Just 8,700 new parents claimed shared parental leave in the last year
- Partly due to the cultural stigma of taking time off work, as pace of change accelerates
Just 8,700 new parents took advantage of the Shared Parental Leave system in 2016/17* making up less than 1% of the number of parents eligible, according to research by EMW, the commercial law firm.
The Shared Parental Leave system allows both new parents to share up to 50 weeks of leave and 37 weeks of statutory pay between them, in place of maternity pay.
The cultural stigma of men taking lengthy amounts of time off work to care for their children could be a key reason for the low number of new parents taking advantage of the Shared Parental Payment programme.
In many cases new parents, particularly fathers, could be concerned about the impact on their career if they take lengthy time off. The fast pace of change in the workplace could mean that staff feel they can fall behind in their career just by taking a few months off.
In addition, increased financial pressures of new parenthood could be a deterrent for some new parents against taking ‘too much’ time off. Financial stability is all-important with a new baby, and some parents may not feel they can afford to take the risk of asking for Shared Parental Leave.
The Shared Parental pay scheme pays out 90% of an employee’s average weekly earnings. This step down in income could be a deterrent against claiming, as many new parents may find they need at least one or both of their full salaries.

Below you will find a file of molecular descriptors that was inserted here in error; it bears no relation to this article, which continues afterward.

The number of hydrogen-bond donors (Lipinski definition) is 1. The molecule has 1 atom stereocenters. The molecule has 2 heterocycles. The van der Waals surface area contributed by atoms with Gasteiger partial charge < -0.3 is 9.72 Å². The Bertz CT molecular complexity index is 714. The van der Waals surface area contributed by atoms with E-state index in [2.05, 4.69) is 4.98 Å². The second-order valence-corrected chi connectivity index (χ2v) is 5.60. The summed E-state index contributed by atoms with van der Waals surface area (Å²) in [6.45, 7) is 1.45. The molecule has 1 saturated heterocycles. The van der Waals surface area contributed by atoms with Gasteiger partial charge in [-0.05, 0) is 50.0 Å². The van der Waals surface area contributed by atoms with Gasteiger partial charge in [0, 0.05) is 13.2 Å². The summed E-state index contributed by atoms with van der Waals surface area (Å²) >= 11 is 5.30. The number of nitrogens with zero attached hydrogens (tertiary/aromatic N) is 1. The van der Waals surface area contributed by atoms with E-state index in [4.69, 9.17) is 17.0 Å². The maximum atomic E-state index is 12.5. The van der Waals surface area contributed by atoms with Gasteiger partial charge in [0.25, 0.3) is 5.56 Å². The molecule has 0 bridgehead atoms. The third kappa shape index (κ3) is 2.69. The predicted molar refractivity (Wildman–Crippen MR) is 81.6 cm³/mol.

EMW adds that the Shared Parental Leave programme only came into force for children born in April 2015 onwards - therefore many new parents may still be unaware of how the system works.
In addition, there could be other, more effective ways to help businesses provide family friendly policies, such as tax breaks for childcare provisions, in-work creches, and flexible working.
Jon Taylor, Principal at EMW, comments: “Demand for the Shared Parental Leave system remains very low - families could be missing out by not embracing the system.”
“Many new parents are unclear how the system will work for their families and careers. Fathers in particular could be concerned about coming across as less committed to their job if they ask for greater flexibility, deterring them from looking into it.”
“Employers must take a proactive approach towards leave for new parents – not only for mothers, but fathers too. If an employer is seen as sympathetic to the needs of new parents, they are more likely to enjoy retention of staff.”